You generally have three great options available to set up hreflang tags and implement them at scale.

HTML/HTTP Headers

Setting up HTML tags is the simplest but most time-consuming method. I recommend this for websites without a sitemap, although you should definitely invest in a sitemap, especially if you have a ton of content or products!

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Going through what we’ve discussed so far, set a <link> tag to the alternate version of your page in the header of the HTML to look something like this:

<link rel=”alternate” hreflang=”en-us” href=”https://example.com/home” />

From there, make sure each tag is self-referential and bi-directional.

In addition, if you want to create alternate pages for .pdf files without HTML, you’ll need to implement the same tags in the HTTP header of each page.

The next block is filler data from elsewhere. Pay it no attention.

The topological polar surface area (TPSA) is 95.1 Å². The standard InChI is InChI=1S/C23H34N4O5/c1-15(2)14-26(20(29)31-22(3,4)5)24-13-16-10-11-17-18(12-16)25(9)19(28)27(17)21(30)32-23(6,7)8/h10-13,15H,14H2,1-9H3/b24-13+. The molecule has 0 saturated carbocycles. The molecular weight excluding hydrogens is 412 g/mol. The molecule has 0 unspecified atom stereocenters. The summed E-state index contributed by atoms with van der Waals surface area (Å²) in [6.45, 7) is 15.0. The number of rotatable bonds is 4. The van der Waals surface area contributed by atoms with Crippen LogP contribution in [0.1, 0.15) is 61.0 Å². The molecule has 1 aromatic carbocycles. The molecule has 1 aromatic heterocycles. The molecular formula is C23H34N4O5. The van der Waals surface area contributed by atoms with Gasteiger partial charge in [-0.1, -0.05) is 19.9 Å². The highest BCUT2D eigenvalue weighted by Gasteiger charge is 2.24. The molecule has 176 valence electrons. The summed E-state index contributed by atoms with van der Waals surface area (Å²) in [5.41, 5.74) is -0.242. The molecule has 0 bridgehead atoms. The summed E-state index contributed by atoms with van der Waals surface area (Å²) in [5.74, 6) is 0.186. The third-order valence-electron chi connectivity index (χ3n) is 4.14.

Fortunately, the link will look the same and you can apply the same rules for easy implementation.

Of course, you can see how hard this can be to scale, especially if you serve customers in dozens of countries in dozens of languages.

Generally, changing the HTML or HTTP is fine when you need to adjust a few pages over time, but this method won’t serve you well in the long run if you’re dealing with thousands of URLs.

XML Sitemap

I recommend using your XML sitemap to implement all of your tags in a single file and optimize your website at scale.

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This method is pretty straightforward.